Supreme Court Decision has Major Implications for Canadian Industry
GLOBE-Net (November 24, 2008) - In a move that could have far reaching implications for Canadian industry, the Supreme Court of Canada has issued a decision that would require companies to compensate nearby neighbours for ’excessive annoyance’ even if they have complied with all applicable rules and regulations.
The unanimous judgment by the Court puts an end to a long-running battle between St. Lawrence Cement Company and people living near its plant in Beauport, Quebec.
A group of over 2,000 nearby residents initiated a class-action suit in 1993, alleging that the St. Lawrence Cement plant was spewing excessive amounts of residue on their homes, and that odours and noise associated with its operation was devaluing their properties. The company shut down the plant in 1997 after spending over $8 million between 1991 and 1995 to install new furnace scrubbers, and had appointed a director of environmental affairs to deal with the many complaints it was receiving.
The Supreme Court recognized that St. Lawrence Cement did not commit any fault in the performance of its activities. But it held that the company is still liable on the grounds that its activities caused ’abnormal or excessive annoyances to the neighbourhood.’
The Court referenced article 976 of the Quebec Civil Code (C.C.Q.), noting that no proof of faulty behaviour is required to establish the liability of an owner who caused excessive neighbourhood annoyances.
The Article sets a limit on property rights by providing that a landowner may not impose abnormal or excessive annoyances on its neighbours, but that limit depends on the results of an act committed by an owner, not on an owner’s conduct.
In effect, although the company followed the rules in place during this period and did all the right things as a good corporate citizen, it was still liable for the consequences of its operations.
As noted by the Quebec Business Council on the Environment, this scheme of no-fault liability regarding neighbourhood disturbances is consistent with the approaches taken in Canadian common law and in French civil law. "What is more, such a scheme is consistent with general policy considerations, such as the objective of environmental protection and the application of the polluter pay principle" noted justices Marie Deschamps and Louis LeBel in the unanimous decision.
As such, the implications of the St. Lawrence Cement decision will have relevance in all other provinces, and could motivate citizen groups to sue companies in their neighbourhoods that are causing ’excessive’ environmental annoyances.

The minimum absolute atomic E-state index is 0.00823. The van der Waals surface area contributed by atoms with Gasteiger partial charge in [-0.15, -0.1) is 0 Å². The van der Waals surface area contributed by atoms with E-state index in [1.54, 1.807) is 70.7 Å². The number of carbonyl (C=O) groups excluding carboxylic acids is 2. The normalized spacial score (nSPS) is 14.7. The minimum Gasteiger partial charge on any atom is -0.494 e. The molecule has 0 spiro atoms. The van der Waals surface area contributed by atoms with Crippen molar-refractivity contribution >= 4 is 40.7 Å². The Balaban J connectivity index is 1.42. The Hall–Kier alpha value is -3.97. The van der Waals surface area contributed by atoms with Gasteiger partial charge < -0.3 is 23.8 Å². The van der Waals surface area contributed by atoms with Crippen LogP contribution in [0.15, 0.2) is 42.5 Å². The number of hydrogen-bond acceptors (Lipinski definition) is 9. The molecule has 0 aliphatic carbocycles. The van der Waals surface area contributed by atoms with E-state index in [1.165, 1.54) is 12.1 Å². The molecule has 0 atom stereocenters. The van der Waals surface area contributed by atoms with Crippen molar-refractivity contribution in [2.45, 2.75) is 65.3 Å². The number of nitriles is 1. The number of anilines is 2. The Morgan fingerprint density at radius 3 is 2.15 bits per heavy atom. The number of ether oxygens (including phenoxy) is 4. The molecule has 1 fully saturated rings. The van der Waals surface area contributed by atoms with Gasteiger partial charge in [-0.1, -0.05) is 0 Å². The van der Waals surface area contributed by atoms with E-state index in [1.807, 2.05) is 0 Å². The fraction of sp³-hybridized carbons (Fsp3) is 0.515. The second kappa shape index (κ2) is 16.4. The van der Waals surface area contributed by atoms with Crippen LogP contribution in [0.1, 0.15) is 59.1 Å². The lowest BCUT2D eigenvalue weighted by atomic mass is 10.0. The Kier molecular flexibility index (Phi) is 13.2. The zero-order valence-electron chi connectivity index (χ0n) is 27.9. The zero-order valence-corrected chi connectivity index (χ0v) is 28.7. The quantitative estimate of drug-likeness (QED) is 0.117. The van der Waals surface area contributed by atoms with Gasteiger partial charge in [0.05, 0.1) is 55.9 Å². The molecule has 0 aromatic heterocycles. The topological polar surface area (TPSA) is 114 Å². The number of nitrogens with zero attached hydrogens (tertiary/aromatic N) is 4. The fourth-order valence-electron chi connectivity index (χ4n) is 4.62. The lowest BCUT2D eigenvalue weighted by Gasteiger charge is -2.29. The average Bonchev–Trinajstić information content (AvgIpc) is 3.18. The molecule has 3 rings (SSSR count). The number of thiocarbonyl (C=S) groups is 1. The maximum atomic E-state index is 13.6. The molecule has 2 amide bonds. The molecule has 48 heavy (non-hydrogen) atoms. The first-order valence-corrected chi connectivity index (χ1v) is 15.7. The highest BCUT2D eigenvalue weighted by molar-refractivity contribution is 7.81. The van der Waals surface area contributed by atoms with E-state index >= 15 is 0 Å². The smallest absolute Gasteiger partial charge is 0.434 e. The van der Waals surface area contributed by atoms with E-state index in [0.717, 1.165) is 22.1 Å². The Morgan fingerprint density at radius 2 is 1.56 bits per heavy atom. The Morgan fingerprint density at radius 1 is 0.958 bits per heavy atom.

"The result is that future environmental nuisance claims will be more easily proven under a no-fault regime, and polluters will have even more incentive to clean up their act to avoid being sued by their neighbours," said Will Amos, a lawyer for the University of Ottawa Ecojustice Environmental Law Clinic, who was quoted in a November 20, 2008 Canwest News Service.
Paul Cassidy, one of Canada’s leading experts on environmental issues (Blake, Cassels & Graydon LLP) noted to GLOBE-Net that "this decision highlights the increased liability risk in Canada posed by environmental class actions and is yet another clear message from the court that companies must employ a high level of environmental due diligence program in their operations."
At common law, nuisance is defined as unreasonable interference with the use of land. Whether the interference results from intentional, negligent or non-faulty conduct is of no consequence provided that the harm can be characterized as a nuisance. The interference must be intolerable to an ordinary person. This is assessed by considering factors such as the nature, severity and duration of the interference, the character of the neighbourhood, the sensitivity of the plaintiff’s use and the utility of the activity.
The Supreme Court decision upheld an earlier ruling of the Quebec Superior Court, which absolved St. Lawrence Cement of wrongdoing, but which nonetheless ordered the company to pay about $15 million in damages to the residents that had suffered excessive annoyance from its operations. A lower court decision had also found the company liable in the absence of fault, but limited the scope of class-action by restricting damages to homeowners, and excluding tenants and family members from claims. The Supreme Court rejected this.
In a November 20th statement acknowledging the Supreme Court decision, St. Lawrence Cement said it was pleased the Court recognized the company committed no fault in operating the Beauport cement plant prior to its decommissioning in 1997.
However, the company noted "the implications of today’s confirmation by the Supreme Court of Canada that a no-fault liability regime does exist in the Province of Québec may have far reaching implications for Canadian industry. This precedent setting decision will require further review and detailed analysis, not only by SLC, but by all potentially impacted Canadian companies, in order to better understand our obligations consequent to this ruling."
The company notes community advisory boards are in place for its cement plants, and regular community open houses are held to demonstrate how its processes and technologies work. The company employs approximately 3,000 Canadians, generates annual revenues over $1.5 billion, and operates in more than 50 Canadian communities